We are fortunate in Vermont to have well-run nonprofits dedicated to remedying the most critical human needs – lack of food, water and warmth, or threats to personal security, health and property. Most Vermonters respect and trust the mission, vision and values of beloved nonprofits such as: RRMC, BROC, Rutland Community Cupboard, Visiting Nurse Association, Dismas House, Rutland Mental Health, NewStory Center, United Way and Vermont 2-1-1. Their structure, systems and culture enable them to generate measurable positive outcomes for thousands of Vermonters, and their fundraising campaigns attract enthusiastic partners and contributions from donors large and small.
In this, the most critically important fundraising period for nonprofits, at the end of one of the most challenging years ever, Vermonters will once again field funding requests from these and other worthy nonprofits. We will also receive donation requests and sponsorship notices from new organizations, some of which are not charities at all. Even in more stable years, donors have faced tough decisions: What do I care about most? Who most needs my support? Which organizations do I trust? How will my donation have meaningful impact?
In Zoom meetings I have hosted or participated in this year as a nonprofit consultant – from Washington to Manhattan, as well as in Vermont – reputable nonprofit directors and fundraisers have prioritized the following trends and advice donors should consider.
1) Since March, there has been an inordinate increase in the number of new nonprofits. Reputable nonprofits serving critical community needs are already under stress financially without duplication of effort. New founders claim to be “unique,” but admit they “just want to start my ‘own’ nonprofit, not work for someone else.” Ethical nonprofit leaders cringe at this, and so should donors, because: a) The community, not any person, owns a nonprofit; and b) Any nonprofit director who says they “don’t want to work for someone else” does not deserve funding. Donors should ask numerous questions before providing seed money to a new nonprofit, especially if it seems to unnecessarily supplant the effective work of an established organization.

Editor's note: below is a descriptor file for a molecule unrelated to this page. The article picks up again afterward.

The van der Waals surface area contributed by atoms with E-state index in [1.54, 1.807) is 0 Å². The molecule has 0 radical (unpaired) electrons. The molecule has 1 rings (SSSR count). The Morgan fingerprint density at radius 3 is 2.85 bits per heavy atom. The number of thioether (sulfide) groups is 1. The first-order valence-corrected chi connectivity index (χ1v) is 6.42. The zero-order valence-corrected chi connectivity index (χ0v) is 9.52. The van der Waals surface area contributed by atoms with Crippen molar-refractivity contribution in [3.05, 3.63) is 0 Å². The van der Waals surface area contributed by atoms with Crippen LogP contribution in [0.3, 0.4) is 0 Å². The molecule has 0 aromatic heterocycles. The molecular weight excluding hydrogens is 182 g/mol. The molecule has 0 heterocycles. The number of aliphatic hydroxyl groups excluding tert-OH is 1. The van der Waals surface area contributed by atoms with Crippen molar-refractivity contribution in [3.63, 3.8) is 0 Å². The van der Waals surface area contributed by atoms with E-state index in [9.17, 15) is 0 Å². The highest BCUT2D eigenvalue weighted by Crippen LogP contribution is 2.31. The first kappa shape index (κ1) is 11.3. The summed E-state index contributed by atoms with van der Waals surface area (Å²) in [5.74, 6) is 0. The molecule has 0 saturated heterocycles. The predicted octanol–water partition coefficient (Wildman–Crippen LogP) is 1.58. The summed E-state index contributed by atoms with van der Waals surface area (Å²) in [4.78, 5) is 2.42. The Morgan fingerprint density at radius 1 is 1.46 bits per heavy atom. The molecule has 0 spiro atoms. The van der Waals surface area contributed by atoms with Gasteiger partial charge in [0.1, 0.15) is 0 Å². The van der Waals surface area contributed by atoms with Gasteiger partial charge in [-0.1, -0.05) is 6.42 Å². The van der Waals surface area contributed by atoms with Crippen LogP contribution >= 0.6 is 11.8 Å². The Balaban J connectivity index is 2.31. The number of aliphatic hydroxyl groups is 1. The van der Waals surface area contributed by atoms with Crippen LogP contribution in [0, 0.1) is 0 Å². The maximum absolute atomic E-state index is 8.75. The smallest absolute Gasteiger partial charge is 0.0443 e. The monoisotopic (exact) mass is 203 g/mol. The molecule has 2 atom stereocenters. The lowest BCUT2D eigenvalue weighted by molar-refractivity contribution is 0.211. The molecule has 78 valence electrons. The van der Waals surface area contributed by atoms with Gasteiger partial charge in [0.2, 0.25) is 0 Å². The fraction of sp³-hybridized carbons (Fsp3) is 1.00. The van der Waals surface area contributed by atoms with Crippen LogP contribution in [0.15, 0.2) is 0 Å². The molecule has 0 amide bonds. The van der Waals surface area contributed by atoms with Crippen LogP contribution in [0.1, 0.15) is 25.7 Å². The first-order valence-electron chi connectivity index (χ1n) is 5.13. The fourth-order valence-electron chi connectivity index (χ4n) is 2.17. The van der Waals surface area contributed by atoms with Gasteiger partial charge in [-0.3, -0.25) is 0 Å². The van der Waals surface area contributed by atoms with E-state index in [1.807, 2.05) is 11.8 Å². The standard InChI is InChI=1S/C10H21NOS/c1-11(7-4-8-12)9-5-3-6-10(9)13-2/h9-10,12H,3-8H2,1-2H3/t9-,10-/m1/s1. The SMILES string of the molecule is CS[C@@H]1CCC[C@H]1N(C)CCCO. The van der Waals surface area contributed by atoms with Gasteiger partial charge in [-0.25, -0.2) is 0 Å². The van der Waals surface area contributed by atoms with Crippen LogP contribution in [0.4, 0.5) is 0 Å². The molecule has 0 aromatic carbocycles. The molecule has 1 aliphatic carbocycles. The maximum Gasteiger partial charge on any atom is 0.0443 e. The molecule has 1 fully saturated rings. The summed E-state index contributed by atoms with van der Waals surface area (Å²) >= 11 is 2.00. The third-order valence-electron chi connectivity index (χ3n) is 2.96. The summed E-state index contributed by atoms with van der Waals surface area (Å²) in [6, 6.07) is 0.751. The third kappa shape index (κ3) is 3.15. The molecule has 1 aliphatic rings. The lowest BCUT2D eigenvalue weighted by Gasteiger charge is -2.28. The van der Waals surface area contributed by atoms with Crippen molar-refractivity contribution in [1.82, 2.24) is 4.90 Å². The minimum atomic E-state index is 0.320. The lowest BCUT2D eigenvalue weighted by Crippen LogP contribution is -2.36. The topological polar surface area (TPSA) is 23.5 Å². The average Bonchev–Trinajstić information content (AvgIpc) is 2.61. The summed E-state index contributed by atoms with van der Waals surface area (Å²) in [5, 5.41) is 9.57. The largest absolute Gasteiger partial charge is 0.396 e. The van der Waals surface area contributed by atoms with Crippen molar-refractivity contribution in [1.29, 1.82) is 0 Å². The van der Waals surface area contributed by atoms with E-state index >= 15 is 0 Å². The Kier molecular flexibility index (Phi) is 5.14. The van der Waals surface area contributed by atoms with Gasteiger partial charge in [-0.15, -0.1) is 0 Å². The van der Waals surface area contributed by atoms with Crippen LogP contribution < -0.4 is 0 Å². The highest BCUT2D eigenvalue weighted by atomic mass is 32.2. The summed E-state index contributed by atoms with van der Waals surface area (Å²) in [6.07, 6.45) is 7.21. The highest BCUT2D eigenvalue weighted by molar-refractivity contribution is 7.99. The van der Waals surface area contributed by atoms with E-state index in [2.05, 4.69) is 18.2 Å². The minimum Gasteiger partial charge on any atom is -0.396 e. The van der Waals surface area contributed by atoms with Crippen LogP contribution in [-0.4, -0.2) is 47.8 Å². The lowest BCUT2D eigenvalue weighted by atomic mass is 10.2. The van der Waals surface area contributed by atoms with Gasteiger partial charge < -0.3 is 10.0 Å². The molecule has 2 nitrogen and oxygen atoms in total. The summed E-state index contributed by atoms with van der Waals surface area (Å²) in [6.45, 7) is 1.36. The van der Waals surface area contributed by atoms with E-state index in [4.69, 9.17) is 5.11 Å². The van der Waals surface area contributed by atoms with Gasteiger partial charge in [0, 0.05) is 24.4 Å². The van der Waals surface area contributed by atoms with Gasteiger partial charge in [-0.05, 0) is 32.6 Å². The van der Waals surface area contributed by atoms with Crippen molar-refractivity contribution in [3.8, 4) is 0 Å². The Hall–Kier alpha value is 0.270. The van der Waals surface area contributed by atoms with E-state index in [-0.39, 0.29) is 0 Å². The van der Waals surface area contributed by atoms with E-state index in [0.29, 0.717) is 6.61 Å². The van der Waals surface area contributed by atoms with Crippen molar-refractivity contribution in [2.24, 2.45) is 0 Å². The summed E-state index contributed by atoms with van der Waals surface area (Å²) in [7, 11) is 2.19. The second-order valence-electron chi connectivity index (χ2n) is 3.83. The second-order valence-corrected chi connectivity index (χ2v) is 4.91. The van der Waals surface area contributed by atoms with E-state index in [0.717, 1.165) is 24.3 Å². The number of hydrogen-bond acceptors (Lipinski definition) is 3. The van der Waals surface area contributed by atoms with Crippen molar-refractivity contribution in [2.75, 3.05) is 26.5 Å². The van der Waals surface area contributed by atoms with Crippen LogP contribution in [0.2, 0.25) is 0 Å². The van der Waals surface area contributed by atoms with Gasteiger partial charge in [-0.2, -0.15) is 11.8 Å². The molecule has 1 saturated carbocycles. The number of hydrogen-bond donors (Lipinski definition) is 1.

2) Many so-called nonprofits are flailing businesses in disguise. Co-opting the tax-exempt designation of “nonprofit” allows some for-profits to compensate for various deficiencies, such as: a) no viable business plan for generating revenue as a for-profit; b) inability to secure small-business financing, or other start-up capital; c) inability to meet investors’ demands; or d) all the above. Plus, there are at least 30 classifications of nonprofits, and not all are charities. Many political organizations, social movements and lobbying groups also position themselves as nonprofits. Before donating, donors should learn more about the mission, vision, values and financials of any organization calling itself a nonprofit – whether a charity or not.
3) Some nonprofit founders do not have the necessary experience and expertise in operations, financial management or fundraising. An IRS designation of “nonprofit” is not a certification of qualifications. In Vermont, starting a nonprofit can be as easy as completing online forms, paying nominal fees, and naming three board members. After incorporation, founders can seek donors, sponsors and grants. Donors, beware.